[Note: Shared for #AutisticHistory archive purposes. This is NOT An Autistic Ally.]
Lawmakers Approve Two Autism Centers
Bergen Record Corp., Tuesday, March 30, 1999
Bob Groves Staff Writer
State lawmakers have given final approval to a plan to create two centers for treatment and research of autism — a baffling developmental disorder that affects 12,000 New Jerseyans.
The New Jersey Infantile Autism Biomedical Research Act would also establish an 11-member governor’s council on autism in the state Department of Health and Senior Services, said Nicholas R. Felice, R-Fair Lawn, who co-sponsored the bill with Assembly Minority Leader Joseph V. Doria, D-Bayonne.
The Assembly unanimously approved the act on Monday; the bill was combined with a similar measure that already passed the Senate. Governor Whitman now has 45 days to act on it.
One of the two Centers of Excellence for Autism would be housed at the University of Medicine and Dentistry-New Jersey Medical School in Newark, Felice said. He did not know where the other center would be located, but he said he would like to see it at Hackensack University Medical Center.
The bill provides for $1.5 million in funding, with the lion’s share going to the two centers. The council would receive $50,000 to pay an administrator’s salary and $50,000 for public education programs, to share information among researchers, and to develop programs for autistic people and their families.
“This is a very important bill, because we know little or nothing about autism,” Felice said. If signed into law, the bill would make New Jersey eligible to share $40 million in proposed annual federal funding, he said.
There is no cause or cure for autism, a lifelong behavior and communication disability that affects 400,000 Americans — including one in every 500 children in New Jersey. The cost of caring for people with autism in New Jersey is an estimated $500 million per year.
The first signs of autism usually occur when a child is between 18 months and 3 years old. Autistic children may stop developing language skills or may lose some of the skills they have. Some withdraw from social contact or become hyperactive.
Experts are not sure whether autism is hereditary and are divided on whether it is best treated by behavior modification and education or by hormone treatments or other medications.
The passage of the New Jersey initiative “was wonderful news for us,” said Albert Enayati of Paramus, founder of New Jersey Cure Autism Now, a chapter of a national advocacy group of 18,000 parents, clinicians, and scientists who are seeking ways to treat and prevent the disorder.
“For many years nobody cared about autism. But now, New Jersey is bringing hope for our children,” said Enayati, whose son is autistic.
More With Cure Autism Now
Autistic people have fought the inclusion of ABA in therapy for us since before Autism Speaks, and other non-Autistic-led autism organizations, started lobbying legislation to get it covered by insurances and Medicaid.
ABA is a myth originally sold to parents that it would keep their Autistic child out of an institution. Today, parents are told that with early intervention therapy their child will either be less Autistic or no longer Autistic by elementary school, and can be mainstreamed in typical education classes. ABA is very expensive to pay out of pocket. Essentially, Autism Speaks has justified the big price tag up front will offset the overall burden on resources for an Autistic’s lifetime. The recommendation for this therapy is 40 hours a week for children and toddlers.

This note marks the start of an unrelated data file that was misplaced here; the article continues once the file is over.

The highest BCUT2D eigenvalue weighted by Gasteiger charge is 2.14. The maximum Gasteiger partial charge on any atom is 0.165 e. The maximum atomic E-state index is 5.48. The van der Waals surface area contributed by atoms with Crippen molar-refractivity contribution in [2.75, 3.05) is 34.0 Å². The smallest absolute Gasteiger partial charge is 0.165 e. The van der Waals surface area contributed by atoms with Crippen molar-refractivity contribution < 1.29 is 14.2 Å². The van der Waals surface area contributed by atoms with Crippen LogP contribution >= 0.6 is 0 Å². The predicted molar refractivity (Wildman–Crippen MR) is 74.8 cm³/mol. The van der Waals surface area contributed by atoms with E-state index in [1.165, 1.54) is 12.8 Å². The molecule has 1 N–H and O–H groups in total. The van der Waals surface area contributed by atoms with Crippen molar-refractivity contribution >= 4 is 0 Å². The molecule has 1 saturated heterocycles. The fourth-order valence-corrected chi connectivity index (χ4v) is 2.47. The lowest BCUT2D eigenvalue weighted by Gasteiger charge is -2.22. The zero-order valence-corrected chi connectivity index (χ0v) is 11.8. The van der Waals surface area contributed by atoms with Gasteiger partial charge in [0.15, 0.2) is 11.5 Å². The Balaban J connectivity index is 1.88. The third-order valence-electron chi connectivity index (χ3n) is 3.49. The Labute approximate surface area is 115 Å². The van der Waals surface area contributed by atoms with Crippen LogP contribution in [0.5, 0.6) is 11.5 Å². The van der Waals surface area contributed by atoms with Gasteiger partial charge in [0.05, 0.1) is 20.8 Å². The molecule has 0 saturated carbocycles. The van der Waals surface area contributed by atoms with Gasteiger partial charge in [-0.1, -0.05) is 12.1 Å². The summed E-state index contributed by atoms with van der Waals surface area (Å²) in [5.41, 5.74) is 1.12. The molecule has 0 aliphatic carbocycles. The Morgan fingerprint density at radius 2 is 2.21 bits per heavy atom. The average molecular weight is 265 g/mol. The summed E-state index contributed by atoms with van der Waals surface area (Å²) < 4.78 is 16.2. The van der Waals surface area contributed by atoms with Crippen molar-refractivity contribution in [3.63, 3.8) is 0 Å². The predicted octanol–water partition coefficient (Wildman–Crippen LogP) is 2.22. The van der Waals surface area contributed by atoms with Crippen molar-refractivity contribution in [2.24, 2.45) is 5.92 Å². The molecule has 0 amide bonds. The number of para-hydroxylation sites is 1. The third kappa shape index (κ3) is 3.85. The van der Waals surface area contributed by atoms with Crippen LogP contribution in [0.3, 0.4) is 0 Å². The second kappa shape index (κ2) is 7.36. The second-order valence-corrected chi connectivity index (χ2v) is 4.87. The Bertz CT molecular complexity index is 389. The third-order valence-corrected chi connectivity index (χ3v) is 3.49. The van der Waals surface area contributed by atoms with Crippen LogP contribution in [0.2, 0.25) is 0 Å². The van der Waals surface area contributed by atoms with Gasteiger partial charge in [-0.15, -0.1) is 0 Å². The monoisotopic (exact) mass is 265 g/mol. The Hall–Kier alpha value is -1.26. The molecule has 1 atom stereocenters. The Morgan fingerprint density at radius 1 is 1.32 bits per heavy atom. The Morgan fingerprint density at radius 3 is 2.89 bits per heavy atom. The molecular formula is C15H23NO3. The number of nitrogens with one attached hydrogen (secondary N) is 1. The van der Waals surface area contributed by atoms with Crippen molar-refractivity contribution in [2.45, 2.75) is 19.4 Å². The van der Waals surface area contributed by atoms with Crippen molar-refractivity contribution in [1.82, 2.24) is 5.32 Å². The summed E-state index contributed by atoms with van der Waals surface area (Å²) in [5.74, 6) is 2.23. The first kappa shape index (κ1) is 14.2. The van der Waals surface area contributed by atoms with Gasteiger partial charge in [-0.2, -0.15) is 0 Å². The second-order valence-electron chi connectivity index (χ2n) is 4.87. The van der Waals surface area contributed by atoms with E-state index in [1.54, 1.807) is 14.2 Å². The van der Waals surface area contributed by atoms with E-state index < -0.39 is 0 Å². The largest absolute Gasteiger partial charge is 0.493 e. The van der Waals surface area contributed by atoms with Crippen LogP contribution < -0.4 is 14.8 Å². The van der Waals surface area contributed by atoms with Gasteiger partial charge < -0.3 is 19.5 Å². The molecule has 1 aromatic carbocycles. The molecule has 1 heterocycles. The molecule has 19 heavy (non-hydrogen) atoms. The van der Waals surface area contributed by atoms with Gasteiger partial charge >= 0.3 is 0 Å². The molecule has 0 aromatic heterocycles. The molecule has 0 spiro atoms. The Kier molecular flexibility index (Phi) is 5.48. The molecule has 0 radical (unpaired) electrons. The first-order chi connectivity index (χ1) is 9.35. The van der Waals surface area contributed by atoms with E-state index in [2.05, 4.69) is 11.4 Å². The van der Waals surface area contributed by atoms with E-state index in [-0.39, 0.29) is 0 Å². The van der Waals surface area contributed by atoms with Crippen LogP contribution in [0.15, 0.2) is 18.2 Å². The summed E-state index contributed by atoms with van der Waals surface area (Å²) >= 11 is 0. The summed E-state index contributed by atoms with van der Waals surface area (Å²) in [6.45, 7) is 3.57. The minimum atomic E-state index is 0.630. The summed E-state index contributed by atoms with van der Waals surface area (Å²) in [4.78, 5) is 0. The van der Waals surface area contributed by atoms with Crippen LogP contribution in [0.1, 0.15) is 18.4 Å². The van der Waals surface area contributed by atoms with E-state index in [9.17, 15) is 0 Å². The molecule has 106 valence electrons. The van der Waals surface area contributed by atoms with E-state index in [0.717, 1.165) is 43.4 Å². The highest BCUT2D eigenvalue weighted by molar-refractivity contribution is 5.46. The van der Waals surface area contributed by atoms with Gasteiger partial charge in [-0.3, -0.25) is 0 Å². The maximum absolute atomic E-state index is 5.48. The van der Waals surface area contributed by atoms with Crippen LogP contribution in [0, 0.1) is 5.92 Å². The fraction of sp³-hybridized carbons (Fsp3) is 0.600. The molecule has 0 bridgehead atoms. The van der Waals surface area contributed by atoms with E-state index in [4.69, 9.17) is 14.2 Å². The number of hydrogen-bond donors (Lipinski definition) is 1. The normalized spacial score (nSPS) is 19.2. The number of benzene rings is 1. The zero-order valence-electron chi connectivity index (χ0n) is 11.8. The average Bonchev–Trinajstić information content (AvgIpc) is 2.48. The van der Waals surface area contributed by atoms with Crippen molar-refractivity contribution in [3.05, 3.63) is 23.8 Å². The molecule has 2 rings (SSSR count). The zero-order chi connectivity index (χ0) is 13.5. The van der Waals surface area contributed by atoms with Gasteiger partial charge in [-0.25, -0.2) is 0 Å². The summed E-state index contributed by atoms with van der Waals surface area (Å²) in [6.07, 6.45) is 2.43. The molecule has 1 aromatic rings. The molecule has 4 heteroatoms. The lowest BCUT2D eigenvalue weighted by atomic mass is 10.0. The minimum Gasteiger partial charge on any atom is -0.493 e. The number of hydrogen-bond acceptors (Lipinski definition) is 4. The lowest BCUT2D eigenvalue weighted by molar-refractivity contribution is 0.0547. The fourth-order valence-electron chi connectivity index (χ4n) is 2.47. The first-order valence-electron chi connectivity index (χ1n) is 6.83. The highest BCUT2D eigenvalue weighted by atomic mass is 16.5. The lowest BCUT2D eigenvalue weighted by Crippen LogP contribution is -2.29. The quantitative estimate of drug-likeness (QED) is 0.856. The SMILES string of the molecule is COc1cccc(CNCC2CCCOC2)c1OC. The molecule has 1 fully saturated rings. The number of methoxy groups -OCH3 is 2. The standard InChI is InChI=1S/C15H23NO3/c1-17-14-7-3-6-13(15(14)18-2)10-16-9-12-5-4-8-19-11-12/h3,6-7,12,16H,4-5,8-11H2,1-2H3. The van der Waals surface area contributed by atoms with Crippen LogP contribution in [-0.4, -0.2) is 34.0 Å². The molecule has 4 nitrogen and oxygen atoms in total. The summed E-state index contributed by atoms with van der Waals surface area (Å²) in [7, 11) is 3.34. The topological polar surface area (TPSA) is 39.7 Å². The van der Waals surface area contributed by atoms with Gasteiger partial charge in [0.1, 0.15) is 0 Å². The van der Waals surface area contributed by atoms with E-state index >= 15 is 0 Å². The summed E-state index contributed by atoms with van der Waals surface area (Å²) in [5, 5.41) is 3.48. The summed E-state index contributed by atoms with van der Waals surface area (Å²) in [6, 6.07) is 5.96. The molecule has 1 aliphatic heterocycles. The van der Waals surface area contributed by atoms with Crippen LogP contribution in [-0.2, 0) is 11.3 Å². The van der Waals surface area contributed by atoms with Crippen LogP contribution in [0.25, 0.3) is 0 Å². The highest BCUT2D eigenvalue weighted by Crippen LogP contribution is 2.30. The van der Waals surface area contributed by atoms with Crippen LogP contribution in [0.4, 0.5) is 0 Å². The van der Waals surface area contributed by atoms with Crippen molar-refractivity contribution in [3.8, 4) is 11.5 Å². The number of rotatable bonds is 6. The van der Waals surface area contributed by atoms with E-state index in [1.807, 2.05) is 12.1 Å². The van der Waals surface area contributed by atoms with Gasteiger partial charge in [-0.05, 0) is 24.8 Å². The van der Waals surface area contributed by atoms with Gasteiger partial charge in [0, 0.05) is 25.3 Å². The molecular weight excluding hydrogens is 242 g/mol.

The original study that showed the success rate of ABA to be at 50% has never been replicated. In fact, the study of ABA by United States Department of Defense was denounced as a failure. Not just once, but multiple times. Simply stated: ABA doesn’t work. In study after repeated study: ABA (conversion therapy) doesn’t work.
What more recent studies do show: Autistics who experienced ABA therapy are at high risk to develop PTSD and other lifelong trauma-related conditions. Historically, the autism organizations promoting ABA as a cure or solution have silenced Autistic advocates’ opposition. ABA is also known as gay conversion therapy.
The ‘cure’ for Autistics not born yet is the prevention of birth.
The ‘cure’ is a choice to terminate a pregnancy based on ‘autism risk.’ The cure is abortion. This is the same ‘cure’ society has for Down Syndrome.
This is eugenics 2021. Instead of killing Autistics and disabled children in gas chambers or ‘mercy killings’ like in Aktion T4, it’ll happen at the doctor’s office, quietly, one Autistic baby at a time. Different approaches yes, but still eugenics and the extinction of an entire minority group of people.
Fact: You can’t cure Autistics from being Autistic.
Fact: You can’t recover an Autistic from being Autistic.
Fact: You can groom an Autistic to mask and hide their traits. Somewhat. … however, this comes at the expense of the Autistic child, promotes Autistic Burnout (this should not be confused with typical burnout, Autistic Burnout can kill Autistics), and places the Autistic child at high risk for PTSD and other lifelong trauma-related conditions.
[Note: Autism is NOT a disease, but a neurodevelopmental difference and disability.]
Fact: Vaccines Do Not Cause Autism.